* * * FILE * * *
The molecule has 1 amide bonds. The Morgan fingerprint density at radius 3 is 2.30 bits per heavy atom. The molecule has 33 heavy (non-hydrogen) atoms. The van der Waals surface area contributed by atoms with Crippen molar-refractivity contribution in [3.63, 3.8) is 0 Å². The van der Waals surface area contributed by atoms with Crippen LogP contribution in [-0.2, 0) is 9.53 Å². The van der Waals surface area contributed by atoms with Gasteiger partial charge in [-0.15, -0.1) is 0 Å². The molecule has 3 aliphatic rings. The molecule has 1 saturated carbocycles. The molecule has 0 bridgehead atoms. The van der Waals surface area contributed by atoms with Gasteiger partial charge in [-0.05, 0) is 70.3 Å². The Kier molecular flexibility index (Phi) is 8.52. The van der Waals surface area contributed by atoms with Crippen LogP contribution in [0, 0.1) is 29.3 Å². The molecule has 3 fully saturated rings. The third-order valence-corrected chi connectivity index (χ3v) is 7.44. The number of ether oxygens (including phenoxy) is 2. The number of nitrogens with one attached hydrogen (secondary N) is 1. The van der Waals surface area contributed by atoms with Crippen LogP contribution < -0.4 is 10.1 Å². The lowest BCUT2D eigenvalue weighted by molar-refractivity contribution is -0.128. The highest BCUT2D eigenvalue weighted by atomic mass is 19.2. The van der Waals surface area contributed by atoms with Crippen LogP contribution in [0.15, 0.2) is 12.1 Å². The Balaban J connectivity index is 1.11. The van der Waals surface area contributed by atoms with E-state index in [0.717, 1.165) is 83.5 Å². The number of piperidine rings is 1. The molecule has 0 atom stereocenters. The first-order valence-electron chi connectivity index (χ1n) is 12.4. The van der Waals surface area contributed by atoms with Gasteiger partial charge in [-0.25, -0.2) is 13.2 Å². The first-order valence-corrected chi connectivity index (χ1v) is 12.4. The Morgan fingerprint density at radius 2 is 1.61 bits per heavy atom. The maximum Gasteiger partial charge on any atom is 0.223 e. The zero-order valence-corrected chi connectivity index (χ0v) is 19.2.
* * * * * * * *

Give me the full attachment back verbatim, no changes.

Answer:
The molecule has 1 amide bonds. The Morgan fingerprint density at radius 3 is 2.30 bits per heavy atom. The molecule has 33 heavy (non-hydrogen) atoms. The van der Waals surface area contributed by atoms with Crippen molar-refractivity contribution in [3.63, 3.8) is 0 Å². The van der Waals surface area contributed by atoms with Crippen LogP contribution in [-0.2, 0) is 9.53 Å². The van der Waals surface area contributed by atoms with Gasteiger partial charge in [-0.15, -0.1) is 0 Å². The molecule has 3 aliphatic rings. The molecule has 1 saturated carbocycles. The molecule has 0 bridgehead atoms. The van der Waals surface area contributed by atoms with Gasteiger partial charge in [-0.05, 0) is 70.3 Å². The Kier molecular flexibility index (Phi) is 8.52. The van der Waals surface area contributed by atoms with Crippen LogP contribution in [0, 0.1) is 29.3 Å². The molecule has 3 fully saturated rings. The third-order valence-corrected chi connectivity index (χ3v) is 7.44. The number of ether oxygens (including phenoxy) is 2. The number of nitrogens with one attached hydrogen (secondary N) is 1. The van der Waals surface area contributed by atoms with Crippen LogP contribution < -0.4 is 10.1 Å². The lowest BCUT2D eigenvalue weighted by molar-refractivity contribution is -0.128. The highest BCUT2D eigenvalue weighted by atomic mass is 19.2. The van der Waals surface area contributed by atoms with Crippen LogP contribution in [0.15, 0.2) is 12.1 Å². The Balaban J connectivity index is 1.11. The van der Waals surface area contributed by atoms with E-state index in [0.717, 1.165) is 83.5 Å². The number of piperidine rings is 1. The molecule has 0 atom stereocenters. The first-order valence-electron chi connectivity index (χ1n) is 12.4. The van der Waals surface area contributed by atoms with Gasteiger partial charge in [-0.25, -0.2) is 13.2 Å². The first-order valence-corrected chi connectivity index (χ1v) is 12.4. The Morgan fingerprint density at radius 2 is 1.61 bits per heavy atom. The maximum Gasteiger partial charge on any atom is 0.223 e. The zero-order valence-corrected chi connectivity index (χ0v) is 19.2.